Iola to Eureka - The woman who sat on the toilet too long (and other odd American tales) - CycleBlaze

June 4, 2014

Iola to Eureka

Yates Center, making the most of what it's got
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"DON'T MUCH LIKE school," Mason said. That didn't surprise me from a nine-year-old. "Rather be fishin' or ridin' horses."

He puckered up a mouthful of spit and streamed it, unpleasantly but impressively, like a cowboy aiming at a spitoon.

I said I'd never ridden a horse and I'd never been fishing. He looked at me as though such a thing couldn't be possible.

"Had 50 hahces once 'pon a time," he said, studying my reaction for any sign that owning 50 horses might also be outside my experience. "Had to sell all but three o'them, though. We needed to buy a...". I've no idea what his father needed to buy because I didn't understand what he said. I think it was something mechanical.

"My sister kept her hahce but they sold mine."

"And were you unhappy?"

He thought for a moment and said: "A little, I guess."

I told him his face showed he'd been bitterly disappointed and he smiled in rueful agreement.

Mason had been playing with his younger brother and a friend in the stream that runs through the park in Eureka, my first town on the Transam route. You can camp in the park and the boys, bare-chested and agreeably grubby, were used to seeing cyclists but nevertheless curious. I told them I was going to San Francisco. I had to say it three times. Then one said: "You speak French, then?"

I answered in French that I did, but it caused only puzzled faces.

"Why do you ask, then?"

"Cos they speak French in San Francisco, don't they?"

I think he was thinking of New Orleans, where people did once speak French. Anyway, it struck me that perhaps Mason ought indeed to spend more time in school than riding horses and fishing.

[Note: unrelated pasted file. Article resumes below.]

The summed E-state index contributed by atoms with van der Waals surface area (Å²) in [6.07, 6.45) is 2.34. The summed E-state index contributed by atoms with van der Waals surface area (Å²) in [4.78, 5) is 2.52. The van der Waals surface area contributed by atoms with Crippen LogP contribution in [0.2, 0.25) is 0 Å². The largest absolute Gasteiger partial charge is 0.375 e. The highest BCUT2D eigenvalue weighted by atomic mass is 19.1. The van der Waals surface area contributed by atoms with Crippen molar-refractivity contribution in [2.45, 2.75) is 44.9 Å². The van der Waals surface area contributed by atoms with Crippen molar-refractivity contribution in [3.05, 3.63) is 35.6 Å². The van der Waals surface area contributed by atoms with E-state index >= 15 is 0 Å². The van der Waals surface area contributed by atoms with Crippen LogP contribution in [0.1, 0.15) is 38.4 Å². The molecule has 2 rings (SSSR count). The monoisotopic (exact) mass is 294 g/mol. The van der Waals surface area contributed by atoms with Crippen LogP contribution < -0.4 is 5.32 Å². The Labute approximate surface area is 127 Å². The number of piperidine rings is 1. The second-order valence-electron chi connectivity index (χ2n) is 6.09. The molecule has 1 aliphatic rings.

I kept thinking today that the hills would finally wave me farewell. I have always thought of Kansas as flat, but it's not. The Flint hills are a series of irritating swellings. Like a gnat, they annoy without causing much damage, but they're no fun in quantity.

I rode gently, looking at nothing in particular, hoping for a chance of a break, when nature smiled and provided a shabby café on my left, at a junction. It didn't look much either inside or out but geography was everything and I ordered a burger, which is all that I could see of interest, and a Pacific-load of fizzy drink, and sat to read a magazine article about the coming of the Beatles to America.

In that, I was interrupted by a matronly waitress who wordlessly pushed a large notebook, attached by string to a pen bound to a plastic spoon, across the table for my attention. It was a cyclists' guestbook. And then I realised I was in the fabled Lizard Lips café, which will never make four Michelin stars but is far enough from any other café for cyclists to drip their way indoors in relief.

Well, the burger was less appealing than the chance to eat it in the cool. And the road to Eureka was of even less charm. But both did the job, one to revive and the other to get me to a town and its park and swimming pool that I remembered from my failed attempt to cross America by the Transam eight years ago.

I pitched in the park alongside a Canadian from Ottawa, Mark, who was about to spend his first night in a single-skin tent he had bought by internet. To my alarm, but less to his, it had come with instructions to waterproof the seams before sleeping in it. He was spending 20 minutes brushing his tent with a colourless liquid from a can.

I suggested, I hope politely, that the least I'd hope of a new tent was that it was waterproof, whether the seams or generally. But Mark just shrugged and said the company made only a small number of tents a year and that "it keeps the price down if they send them out without sealing the seams."

I hope he's happy.

The Flint hills, a rolling expanse of blue-stemmed grass (hence the name of the music that appeals to people wearing dungarees) on which cattle roam free
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Today's ride: 88 km (55 miles)
Total: 2,685 km (1,667 miles)

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